Vasectomy reversal: a clinical update. - Asian journal of andrology
Vasectomy is a safe and effective method of contraception used by 42-60 million men worldwide. Approximately 3%-6% of men opt for a vasectomy reversal due to the death of a child or divorce and remarriage, change in financial situation, desire for more children within the same marriage, or to alleviate the dreaded postvasectomy pain syndrome. Unlike vasectomy, vasectomy reversal is a much more technically challenging procedure that is performed only by a minority of urologists and places a larger financial strain on the patient since it is usually not covered by insurance. Interest in this procedure has increased since the operating microscope became available in the 1970s, which consequently led to improved patency and pregnancy rates following the procedure. In this clinical update, we discuss patient evaluation, variables that may influence reversal success rates, factors to consider in choosing to perform vasovasostomy versus vasoepididymostomy, and the usefulness of vasectomy reversal to alleviate postvasectomy pain syndrome. We also review the use of robotics for vasectomy reversal and other novel techniques and instrumentation that have emerged in recent years to aid in the success of this surgery.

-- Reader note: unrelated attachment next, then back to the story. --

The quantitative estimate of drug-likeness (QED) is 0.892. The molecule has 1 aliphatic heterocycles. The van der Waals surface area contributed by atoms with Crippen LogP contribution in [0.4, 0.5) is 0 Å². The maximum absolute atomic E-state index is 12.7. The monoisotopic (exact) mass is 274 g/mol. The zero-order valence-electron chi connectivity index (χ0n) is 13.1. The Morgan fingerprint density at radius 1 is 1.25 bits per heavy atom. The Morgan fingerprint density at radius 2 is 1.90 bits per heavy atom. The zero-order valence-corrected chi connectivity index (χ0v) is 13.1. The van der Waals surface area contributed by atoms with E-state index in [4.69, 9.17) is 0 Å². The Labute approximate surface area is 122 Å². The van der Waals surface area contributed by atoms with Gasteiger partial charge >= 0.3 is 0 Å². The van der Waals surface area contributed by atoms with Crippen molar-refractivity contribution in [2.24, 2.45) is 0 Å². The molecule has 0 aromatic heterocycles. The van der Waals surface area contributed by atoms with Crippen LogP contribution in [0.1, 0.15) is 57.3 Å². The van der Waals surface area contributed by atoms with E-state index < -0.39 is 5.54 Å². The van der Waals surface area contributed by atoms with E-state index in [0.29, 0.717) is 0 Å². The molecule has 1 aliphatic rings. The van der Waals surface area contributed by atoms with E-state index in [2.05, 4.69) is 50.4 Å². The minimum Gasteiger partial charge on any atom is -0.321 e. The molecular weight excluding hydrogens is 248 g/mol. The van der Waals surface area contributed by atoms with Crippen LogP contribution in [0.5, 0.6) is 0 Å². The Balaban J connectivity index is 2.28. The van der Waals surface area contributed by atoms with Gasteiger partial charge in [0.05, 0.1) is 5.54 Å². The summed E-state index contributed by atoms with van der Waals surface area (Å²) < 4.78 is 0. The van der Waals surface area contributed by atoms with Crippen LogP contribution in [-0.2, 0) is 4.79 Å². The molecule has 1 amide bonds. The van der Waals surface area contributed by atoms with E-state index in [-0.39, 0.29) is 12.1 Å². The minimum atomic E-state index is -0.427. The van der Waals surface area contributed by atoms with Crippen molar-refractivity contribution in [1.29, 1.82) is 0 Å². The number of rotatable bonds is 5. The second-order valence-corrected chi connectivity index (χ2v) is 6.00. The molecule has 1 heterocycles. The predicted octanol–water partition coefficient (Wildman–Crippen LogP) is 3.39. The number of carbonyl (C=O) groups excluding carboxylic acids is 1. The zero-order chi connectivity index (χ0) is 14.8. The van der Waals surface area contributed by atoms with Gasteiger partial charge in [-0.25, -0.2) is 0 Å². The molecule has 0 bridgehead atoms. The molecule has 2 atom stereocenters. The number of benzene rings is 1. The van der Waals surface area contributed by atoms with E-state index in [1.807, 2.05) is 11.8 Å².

Objective Basis for Chronic Pain in Patients with Adult Sickle Cell Disease. - The Journal of the Louisiana State Medical Society : official organ of the Louisiana State Medical Society